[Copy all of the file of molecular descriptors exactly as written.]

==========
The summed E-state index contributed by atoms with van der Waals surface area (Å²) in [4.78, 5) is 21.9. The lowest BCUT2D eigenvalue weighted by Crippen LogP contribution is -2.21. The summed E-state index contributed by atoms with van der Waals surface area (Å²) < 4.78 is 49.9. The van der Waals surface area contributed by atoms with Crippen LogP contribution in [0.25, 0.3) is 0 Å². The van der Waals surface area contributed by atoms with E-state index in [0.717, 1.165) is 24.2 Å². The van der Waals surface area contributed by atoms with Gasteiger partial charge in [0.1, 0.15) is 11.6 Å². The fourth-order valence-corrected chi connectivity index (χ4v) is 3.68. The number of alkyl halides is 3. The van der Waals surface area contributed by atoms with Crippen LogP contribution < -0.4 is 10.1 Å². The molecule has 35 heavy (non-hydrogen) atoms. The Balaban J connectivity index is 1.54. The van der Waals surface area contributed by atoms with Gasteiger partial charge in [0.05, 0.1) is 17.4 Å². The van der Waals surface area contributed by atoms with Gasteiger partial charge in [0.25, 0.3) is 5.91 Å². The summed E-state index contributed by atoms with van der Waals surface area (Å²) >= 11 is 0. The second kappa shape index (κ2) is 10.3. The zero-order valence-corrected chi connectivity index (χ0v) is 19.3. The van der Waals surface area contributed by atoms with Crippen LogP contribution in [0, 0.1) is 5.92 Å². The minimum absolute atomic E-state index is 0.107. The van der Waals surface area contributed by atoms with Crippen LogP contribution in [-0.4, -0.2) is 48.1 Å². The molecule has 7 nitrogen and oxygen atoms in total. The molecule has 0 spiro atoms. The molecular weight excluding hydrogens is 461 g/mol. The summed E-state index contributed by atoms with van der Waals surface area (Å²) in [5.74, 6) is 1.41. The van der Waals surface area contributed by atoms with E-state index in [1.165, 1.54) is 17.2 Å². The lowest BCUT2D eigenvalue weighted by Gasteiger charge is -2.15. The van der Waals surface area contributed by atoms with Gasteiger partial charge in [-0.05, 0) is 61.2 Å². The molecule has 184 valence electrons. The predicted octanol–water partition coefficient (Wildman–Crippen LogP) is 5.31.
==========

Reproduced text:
The summed E-state index contributed by atoms with van der Waals surface area (Å²) in [4.78, 5) is 21.9. The lowest BCUT2D eigenvalue weighted by Crippen LogP contribution is -2.21. The summed E-state index contributed by atoms with van der Waals surface area (Å²) < 4.78 is 49.9. The van der Waals surface area contributed by atoms with Crippen LogP contribution in [0.25, 0.3) is 0 Å². The van der Waals surface area contributed by atoms with E-state index in [0.717, 1.165) is 24.2 Å². The van der Waals surface area contributed by atoms with Gasteiger partial charge in [0.1, 0.15) is 11.6 Å². The fourth-order valence-corrected chi connectivity index (χ4v) is 3.68. The number of alkyl halides is 3. The van der Waals surface area contributed by atoms with Crippen LogP contribution < -0.4 is 10.1 Å². The molecule has 35 heavy (non-hydrogen) atoms. The Balaban J connectivity index is 1.54. The van der Waals surface area contributed by atoms with Gasteiger partial charge in [0.05, 0.1) is 17.4 Å². The van der Waals surface area contributed by atoms with Gasteiger partial charge in [0.25, 0.3) is 5.91 Å². The summed E-state index contributed by atoms with van der Waals surface area (Å²) >= 11 is 0. The second kappa shape index (κ2) is 10.3. The zero-order valence-corrected chi connectivity index (χ0v) is 19.3. The van der Waals surface area contributed by atoms with Crippen LogP contribution in [0, 0.1) is 5.92 Å². The minimum absolute atomic E-state index is 0.107. The van der Waals surface area contributed by atoms with Crippen LogP contribution in [-0.4, -0.2) is 48.1 Å². The molecule has 7 nitrogen and oxygen atoms in total. The molecule has 0 spiro atoms. The molecular weight excluding hydrogens is 461 g/mol. The summed E-state index contributed by atoms with van der Waals surface area (Å²) in [5.74, 6) is 1.41. The van der Waals surface area contributed by atoms with E-state index in [1.165, 1.54) is 17.2 Å². The lowest BCUT2D eigenvalue weighted by Gasteiger charge is -2.15. The van der Waals surface area contributed by atoms with Gasteiger partial charge in [-0.05, 0) is 61.2 Å². The molecule has 184 valence electrons. The predicted octanol–water partition coefficient (Wildman–Crippen LogP) is 5.31.